Jaâfar BERRADA, doctorant au LVMT, soutient sa thèse : « Analyse technique et économique de services de mobilité basés sur le véhicule autonome »
Elle se déroulera le mardi 12 Février à 14h00 à l’Ecole des Ponts Paris Tech (ENPC), 6-8 Avenue Blaise Pascal, 77420 Champs-sur-Marne, bâtiment principal, salle P315.
Le jury sera composé de :
- Rémi Maniak, Professeur Ecole Polytechnique (Rapporteur)
- Jakob Puchinger, Professeur Centrale Supélec (Rapporteur)
- Patrice Aknin, Directeur de recherche IRT SystemX (Examinateur)
- Zoi Christoforou, Professeure Université de Patras (Examinatrice)
- Goknur Sirin, Docteure, Responsable projets R&D Renault (Examinatrice)
- Fabien Leurent, Professeur ENPC (Directeur de thèse)
- Nadège Faul, Cheffe de projet VEDECOM (Co-Encadrante)
La publication de la thèse est disponible via la page « thèses soutenues« .
Autres recherches sur le véhicule autonome : « VACOM : Véhicule autonome comme objet médiatique » « Véhicule autonome et modes de vie »
Ci-après l’abstract de la thèse:
Autonomous Vehicles (AV) are becoming more of a reality, promising beneficial yet potentially disrupting changes to our urban transportation systems. This technology presents the potential to reduce energy consumption and crash occurrences, cut travel costs and minimize urban space occupancy for parking purposes. Yet barriers to implementation and mass-market penetration remain. Economically, the upfront costs in the initial stage will likely lack affordability. Socially, users could be reluctant to change their daily travel routines. Technically, the interactions with the other components of the transportation system remain uncertain. There are other challenges regarding liability, security, ethics and data privacy, too.
This thesis contributes to the ex-ante study of AV-based mobility systems through the identification, design and assessment of upcoming Business Models (BM) articulated around AVs. In particular, it brings about a systemic analysis of “new” mobility services (especially car-sharing, carpooling and ride-sourcing services) in order to identify autonomous taxis (aTaxis) and autonomous shuttles (aTransit) as two of the most relevant forms of services that may enjoy wide spreading. Then, we focus on a service of aTaxis and we put forward a microeconomic model framework to evaluate strategic setups of aTaxis provider. The model framework comprises three levels (operational, tactical and strategic), and integrates three pressure forces (regulation, unit costs and demand preferences). An application is then conducted on a stylized area (Orbicity) and a real urban case (Palaiseau, a city in Paris area).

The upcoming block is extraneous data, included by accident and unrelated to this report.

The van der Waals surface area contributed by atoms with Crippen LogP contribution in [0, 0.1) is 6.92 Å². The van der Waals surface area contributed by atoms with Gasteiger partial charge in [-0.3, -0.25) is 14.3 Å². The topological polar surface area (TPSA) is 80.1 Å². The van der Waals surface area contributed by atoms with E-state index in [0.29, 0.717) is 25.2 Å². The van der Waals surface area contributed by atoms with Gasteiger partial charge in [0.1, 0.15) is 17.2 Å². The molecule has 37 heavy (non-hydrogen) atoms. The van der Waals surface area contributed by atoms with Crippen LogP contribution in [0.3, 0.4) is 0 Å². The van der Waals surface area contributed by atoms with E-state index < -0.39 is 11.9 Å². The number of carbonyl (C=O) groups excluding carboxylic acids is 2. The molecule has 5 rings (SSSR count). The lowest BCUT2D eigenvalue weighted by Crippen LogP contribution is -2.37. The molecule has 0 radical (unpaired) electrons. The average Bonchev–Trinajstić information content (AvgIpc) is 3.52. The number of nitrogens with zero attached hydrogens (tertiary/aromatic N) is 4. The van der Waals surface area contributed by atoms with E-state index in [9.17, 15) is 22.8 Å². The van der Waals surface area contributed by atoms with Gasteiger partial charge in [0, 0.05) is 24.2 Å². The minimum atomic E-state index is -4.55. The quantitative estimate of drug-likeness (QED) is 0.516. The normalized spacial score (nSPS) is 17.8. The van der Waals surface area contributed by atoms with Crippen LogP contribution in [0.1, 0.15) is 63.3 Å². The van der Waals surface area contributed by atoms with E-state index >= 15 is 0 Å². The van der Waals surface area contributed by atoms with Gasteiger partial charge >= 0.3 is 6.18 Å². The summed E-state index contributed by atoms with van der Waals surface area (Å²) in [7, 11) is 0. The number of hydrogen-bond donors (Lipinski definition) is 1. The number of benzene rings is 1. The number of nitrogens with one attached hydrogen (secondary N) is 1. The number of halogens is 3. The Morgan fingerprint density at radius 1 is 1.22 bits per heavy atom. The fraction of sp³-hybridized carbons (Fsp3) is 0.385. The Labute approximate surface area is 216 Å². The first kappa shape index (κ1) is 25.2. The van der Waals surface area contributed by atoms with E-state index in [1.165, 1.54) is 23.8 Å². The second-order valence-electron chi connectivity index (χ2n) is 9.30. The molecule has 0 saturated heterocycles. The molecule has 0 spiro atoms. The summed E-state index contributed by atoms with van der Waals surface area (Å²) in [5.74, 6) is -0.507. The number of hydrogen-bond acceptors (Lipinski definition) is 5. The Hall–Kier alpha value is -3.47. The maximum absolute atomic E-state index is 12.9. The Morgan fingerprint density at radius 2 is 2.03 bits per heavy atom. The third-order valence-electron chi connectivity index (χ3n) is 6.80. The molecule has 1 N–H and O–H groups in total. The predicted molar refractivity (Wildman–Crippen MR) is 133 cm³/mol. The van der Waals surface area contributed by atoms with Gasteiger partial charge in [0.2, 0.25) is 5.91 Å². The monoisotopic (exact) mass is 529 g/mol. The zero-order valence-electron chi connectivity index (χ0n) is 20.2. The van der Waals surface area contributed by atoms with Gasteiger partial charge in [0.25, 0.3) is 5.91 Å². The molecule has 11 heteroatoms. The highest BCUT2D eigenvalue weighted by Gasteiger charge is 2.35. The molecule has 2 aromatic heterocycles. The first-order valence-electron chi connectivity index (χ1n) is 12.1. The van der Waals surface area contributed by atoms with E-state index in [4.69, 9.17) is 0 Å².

Simulation results show that automation has the potential to improve both the mobility performances and the economic efficiency of the urban transportation system. Additionally, the density economies of supply and demand are evaluated by controlling both the fleet size and the number of users for a fixed study area. In particular, the framework application on Palaiseau proved that increasing by ten the fleet size of aTaxis involves 1 % more users (+15 passengers) yet 50 % less of profit. A stated-preference survey supports the model framework and suggests that aTaxis will likely be used for short-distance (2 to 5 km) commuting trips by two user profiles: (1) non-motorized young users (less than 30 years old) and (2) motorized active population between 30 and 50 years old.
The thesis takes an interdisciplinary approach combining (1) a qualitative analysis that starts from a review of existing works and adds first a marketing analysis of Business Models based on AVs and second a systemic analysis of an aTaxis service, and (2) a quantitative analysis, situated midway between microeconomics and spatial simulation.